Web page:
There exist four widely accepted risk response methods; assumption, reduction, transfer, and avoidance. Historically, most practitioners argue that the risk response method selected is heavily biased toward the magnitude of the risk and the project manager’s tolerance level for risk. While this may still be true, there are other factors that influence the risk response method selected, and many of these can be included as part of the project management methodology.
The potential rewards of selecting the appropriate risk response can influence the selection process. Figure below shows the risk-reward matrix. What is important to recognize in Figure below is that the risk-reward matrix is actually threedimensional, with the third axis being the quality of resources required. Certain risk response actions, such as assumption or reduction, require that resources be consumed. The quality and availability of the resources required can influence the risk response selection process irrespective of the potential rewards. For example, if a company adopts a risk assumption approach on an R&D project, the rewards could be huge if patents are issued and licensing agreements follow. But this is predicated upon available, qualified resources. Without the appropriate available resources, the only response mechanisms remaining might be risk avoidance or risk transfer.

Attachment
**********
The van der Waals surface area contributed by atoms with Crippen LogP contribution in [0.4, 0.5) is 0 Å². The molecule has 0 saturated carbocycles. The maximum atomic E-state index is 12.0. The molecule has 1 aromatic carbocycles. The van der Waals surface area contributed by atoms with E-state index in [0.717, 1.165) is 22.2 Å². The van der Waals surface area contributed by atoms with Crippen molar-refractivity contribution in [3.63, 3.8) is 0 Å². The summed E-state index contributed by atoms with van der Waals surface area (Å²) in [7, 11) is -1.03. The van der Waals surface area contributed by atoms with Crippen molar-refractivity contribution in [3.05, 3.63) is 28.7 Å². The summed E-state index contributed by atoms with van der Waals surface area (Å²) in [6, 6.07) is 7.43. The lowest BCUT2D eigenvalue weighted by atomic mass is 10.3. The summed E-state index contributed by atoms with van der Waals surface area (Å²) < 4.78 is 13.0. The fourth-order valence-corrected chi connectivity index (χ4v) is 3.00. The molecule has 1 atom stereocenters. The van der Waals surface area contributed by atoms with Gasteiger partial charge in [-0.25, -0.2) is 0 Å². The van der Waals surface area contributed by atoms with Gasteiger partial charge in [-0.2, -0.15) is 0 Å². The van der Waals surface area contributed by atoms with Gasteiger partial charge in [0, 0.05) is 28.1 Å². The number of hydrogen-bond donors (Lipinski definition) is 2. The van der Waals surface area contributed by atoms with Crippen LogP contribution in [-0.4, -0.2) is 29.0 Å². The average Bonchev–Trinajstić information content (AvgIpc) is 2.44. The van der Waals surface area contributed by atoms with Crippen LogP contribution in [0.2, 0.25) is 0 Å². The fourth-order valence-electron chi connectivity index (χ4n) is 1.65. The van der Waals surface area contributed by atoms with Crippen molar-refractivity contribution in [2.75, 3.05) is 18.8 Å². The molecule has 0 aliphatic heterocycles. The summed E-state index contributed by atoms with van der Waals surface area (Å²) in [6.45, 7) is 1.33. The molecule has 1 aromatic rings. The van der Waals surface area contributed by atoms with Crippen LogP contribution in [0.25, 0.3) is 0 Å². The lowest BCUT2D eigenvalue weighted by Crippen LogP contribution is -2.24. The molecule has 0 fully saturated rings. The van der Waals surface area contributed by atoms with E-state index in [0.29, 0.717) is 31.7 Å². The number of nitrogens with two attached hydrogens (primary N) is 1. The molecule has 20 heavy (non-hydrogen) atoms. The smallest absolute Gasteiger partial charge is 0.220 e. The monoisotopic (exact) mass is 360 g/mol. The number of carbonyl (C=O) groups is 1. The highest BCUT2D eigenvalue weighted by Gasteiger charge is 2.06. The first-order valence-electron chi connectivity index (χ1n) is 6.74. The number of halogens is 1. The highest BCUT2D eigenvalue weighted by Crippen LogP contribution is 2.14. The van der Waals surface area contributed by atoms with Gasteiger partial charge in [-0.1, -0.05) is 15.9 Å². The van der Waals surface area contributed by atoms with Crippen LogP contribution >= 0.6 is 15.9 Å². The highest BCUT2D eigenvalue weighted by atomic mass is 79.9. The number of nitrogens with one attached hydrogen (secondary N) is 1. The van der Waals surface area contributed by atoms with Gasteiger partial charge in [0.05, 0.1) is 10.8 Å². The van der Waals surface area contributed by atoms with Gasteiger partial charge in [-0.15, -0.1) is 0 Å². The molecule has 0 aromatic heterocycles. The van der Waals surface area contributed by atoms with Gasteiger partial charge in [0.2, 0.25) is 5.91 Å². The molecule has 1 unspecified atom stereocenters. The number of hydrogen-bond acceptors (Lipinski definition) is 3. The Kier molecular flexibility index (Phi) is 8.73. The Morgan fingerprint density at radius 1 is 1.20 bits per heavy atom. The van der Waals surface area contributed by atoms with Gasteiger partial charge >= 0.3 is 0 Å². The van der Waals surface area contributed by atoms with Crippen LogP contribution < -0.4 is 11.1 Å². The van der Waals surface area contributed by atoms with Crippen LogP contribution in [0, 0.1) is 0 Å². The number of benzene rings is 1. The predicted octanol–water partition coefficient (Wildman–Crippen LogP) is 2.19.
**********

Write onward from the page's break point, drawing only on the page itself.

The risk-reward matrix:
A second factor influencing the risk response method selected is the procedural documentation requirements of the project management methodology. This appears in Figure below. Project management methodologies that are based on policies and procedures are very rigid. Most good methodologies today are based upon guidelines that provide the project manager with significantly more flexibility in decision-making.
This flexibility (i.e., use of guidelines) can affect the risk response method selected. Although no empirical data exists as yet to support this, there appears a tendency for project managers to accept higher levels of risk if the project manager is given more freedom in decision-making. On the other hand, the rigidity of policies and procedures generally allows for lower levels of risk acceptance and project managers seem to prefer avoidance. As risk management grows, more research will be expected in this area.
General strategic planning is never accomplished only once. It must be reexamined over and over again as requirements change and new information appears. The same holds true for strategic planning for project management. As more and more of these problem areas are identified internally from lessons learned files and externally in published articles, some of these often overlooked problems will be corrected.
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